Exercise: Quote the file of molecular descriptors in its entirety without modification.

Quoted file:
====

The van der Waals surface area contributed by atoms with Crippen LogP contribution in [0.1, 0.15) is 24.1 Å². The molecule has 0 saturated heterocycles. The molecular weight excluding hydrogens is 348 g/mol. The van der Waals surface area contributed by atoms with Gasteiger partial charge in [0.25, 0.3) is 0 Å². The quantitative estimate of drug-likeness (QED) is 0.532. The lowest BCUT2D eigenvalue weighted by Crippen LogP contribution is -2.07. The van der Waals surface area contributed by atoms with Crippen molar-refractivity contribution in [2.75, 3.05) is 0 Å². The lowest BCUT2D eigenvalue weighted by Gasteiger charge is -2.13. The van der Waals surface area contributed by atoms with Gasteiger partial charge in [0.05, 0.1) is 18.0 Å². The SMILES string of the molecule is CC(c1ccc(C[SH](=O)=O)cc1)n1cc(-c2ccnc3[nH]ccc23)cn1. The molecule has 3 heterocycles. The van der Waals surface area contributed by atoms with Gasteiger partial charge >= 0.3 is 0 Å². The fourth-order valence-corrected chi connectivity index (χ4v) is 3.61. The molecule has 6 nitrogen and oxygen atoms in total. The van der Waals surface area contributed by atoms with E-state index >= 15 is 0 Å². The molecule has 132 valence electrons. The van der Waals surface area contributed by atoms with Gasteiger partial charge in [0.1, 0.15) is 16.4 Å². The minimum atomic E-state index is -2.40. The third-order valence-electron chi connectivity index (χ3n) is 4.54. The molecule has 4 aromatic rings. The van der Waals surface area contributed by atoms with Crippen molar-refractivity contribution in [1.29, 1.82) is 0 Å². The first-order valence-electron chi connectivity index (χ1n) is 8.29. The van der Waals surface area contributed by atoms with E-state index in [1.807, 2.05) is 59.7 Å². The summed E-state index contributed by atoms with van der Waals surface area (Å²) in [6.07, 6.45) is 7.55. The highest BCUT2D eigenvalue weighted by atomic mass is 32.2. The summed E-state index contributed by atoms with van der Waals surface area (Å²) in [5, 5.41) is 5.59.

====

The van der Waals surface area contributed by atoms with Crippen LogP contribution in [0.1, 0.15) is 24.1 Å². The molecule has 0 saturated heterocycles. The molecular weight excluding hydrogens is 348 g/mol. The van der Waals surface area contributed by atoms with Gasteiger partial charge in [0.25, 0.3) is 0 Å². The quantitative estimate of drug-likeness (QED) is 0.532. The lowest BCUT2D eigenvalue weighted by Crippen LogP contribution is -2.07. The van der Waals surface area contributed by atoms with Crippen molar-refractivity contribution in [2.75, 3.05) is 0 Å². The lowest BCUT2D eigenvalue weighted by Gasteiger charge is -2.13. The van der Waals surface area contributed by atoms with Gasteiger partial charge in [0.05, 0.1) is 18.0 Å². The SMILES string of the molecule is CC(c1ccc(C[SH](=O)=O)cc1)n1cc(-c2ccnc3[nH]ccc23)cn1. The molecule has 3 heterocycles. The van der Waals surface area contributed by atoms with Gasteiger partial charge >= 0.3 is 0 Å². The fourth-order valence-corrected chi connectivity index (χ4v) is 3.61. The molecule has 6 nitrogen and oxygen atoms in total. The van der Waals surface area contributed by atoms with E-state index >= 15 is 0 Å². The molecule has 132 valence electrons. The van der Waals surface area contributed by atoms with Gasteiger partial charge in [0.1, 0.15) is 16.4 Å². The minimum atomic E-state index is -2.40. The third-order valence-electron chi connectivity index (χ3n) is 4.54. The molecule has 4 aromatic rings. The van der Waals surface area contributed by atoms with Crippen molar-refractivity contribution in [1.29, 1.82) is 0 Å². The first-order valence-electron chi connectivity index (χ1n) is 8.29. The van der Waals surface area contributed by atoms with E-state index in [1.807, 2.05) is 59.7 Å². The summed E-state index contributed by atoms with van der Waals surface area (Å²) in [6.07, 6.45) is 7.55. The highest BCUT2D eigenvalue weighted by atomic mass is 32.2. The summed E-state index contributed by atoms with van der Waals surface area (Å²) in [5, 5.41) is 5.59.